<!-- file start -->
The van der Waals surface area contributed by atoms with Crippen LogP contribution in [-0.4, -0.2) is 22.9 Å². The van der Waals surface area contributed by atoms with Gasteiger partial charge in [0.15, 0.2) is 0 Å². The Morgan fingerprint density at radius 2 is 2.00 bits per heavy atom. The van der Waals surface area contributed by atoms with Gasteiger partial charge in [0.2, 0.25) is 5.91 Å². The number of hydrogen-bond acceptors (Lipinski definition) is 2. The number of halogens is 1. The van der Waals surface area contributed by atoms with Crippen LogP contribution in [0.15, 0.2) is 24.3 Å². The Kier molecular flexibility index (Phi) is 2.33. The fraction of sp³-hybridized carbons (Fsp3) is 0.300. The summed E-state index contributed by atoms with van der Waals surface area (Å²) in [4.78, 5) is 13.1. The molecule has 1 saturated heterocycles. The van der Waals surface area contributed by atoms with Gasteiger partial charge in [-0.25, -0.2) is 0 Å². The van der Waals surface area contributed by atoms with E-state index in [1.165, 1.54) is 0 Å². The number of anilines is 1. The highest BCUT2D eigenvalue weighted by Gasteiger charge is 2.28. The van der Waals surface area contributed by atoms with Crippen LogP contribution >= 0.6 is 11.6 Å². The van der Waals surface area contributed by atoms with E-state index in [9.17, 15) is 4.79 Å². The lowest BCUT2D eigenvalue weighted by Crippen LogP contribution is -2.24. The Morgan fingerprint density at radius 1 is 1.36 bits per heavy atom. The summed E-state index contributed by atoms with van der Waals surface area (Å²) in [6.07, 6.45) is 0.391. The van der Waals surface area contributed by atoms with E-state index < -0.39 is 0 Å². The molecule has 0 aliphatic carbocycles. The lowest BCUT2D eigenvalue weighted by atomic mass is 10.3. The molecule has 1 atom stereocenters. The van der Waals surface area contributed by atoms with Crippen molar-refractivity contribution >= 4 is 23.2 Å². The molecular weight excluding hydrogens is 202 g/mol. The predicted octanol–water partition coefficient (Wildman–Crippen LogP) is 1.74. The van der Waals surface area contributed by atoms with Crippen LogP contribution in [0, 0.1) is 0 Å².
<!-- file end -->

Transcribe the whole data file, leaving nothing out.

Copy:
The van der Waals surface area contributed by atoms with Crippen LogP contribution in [-0.4, -0.2) is 22.9 Å². The van der Waals surface area contributed by atoms with Gasteiger partial charge in [0.15, 0.2) is 0 Å². The Morgan fingerprint density at radius 2 is 2.00 bits per heavy atom. The van der Waals surface area contributed by atoms with Gasteiger partial charge in [0.2, 0.25) is 5.91 Å². The number of hydrogen-bond acceptors (Lipinski definition) is 2. The number of halogens is 1. The van der Waals surface area contributed by atoms with Crippen LogP contribution in [0.15, 0.2) is 24.3 Å². The Kier molecular flexibility index (Phi) is 2.33. The fraction of sp³-hybridized carbons (Fsp3) is 0.300. The summed E-state index contributed by atoms with van der Waals surface area (Å²) in [4.78, 5) is 13.1. The molecule has 1 saturated heterocycles. The van der Waals surface area contributed by atoms with Gasteiger partial charge in [-0.25, -0.2) is 0 Å². The van der Waals surface area contributed by atoms with E-state index in [1.165, 1.54) is 0 Å². The number of anilines is 1. The highest BCUT2D eigenvalue weighted by Gasteiger charge is 2.28. The van der Waals surface area contributed by atoms with Crippen LogP contribution >= 0.6 is 11.6 Å². The van der Waals surface area contributed by atoms with E-state index in [9.17, 15) is 4.79 Å². The lowest BCUT2D eigenvalue weighted by Crippen LogP contribution is -2.24. The Morgan fingerprint density at radius 1 is 1.36 bits per heavy atom. The summed E-state index contributed by atoms with van der Waals surface area (Å²) in [6.07, 6.45) is 0.391. The van der Waals surface area contributed by atoms with E-state index < -0.39 is 0 Å². The molecule has 0 aliphatic carbocycles. The lowest BCUT2D eigenvalue weighted by atomic mass is 10.3. The molecule has 1 atom stereocenters. The van der Waals surface area contributed by atoms with Crippen molar-refractivity contribution >= 4 is 23.2 Å². The molecular weight excluding hydrogens is 202 g/mol. The predicted octanol–water partition coefficient (Wildman–Crippen LogP) is 1.74. The van der Waals surface area contributed by atoms with Crippen LogP contribution in [0, 0.1) is 0 Å².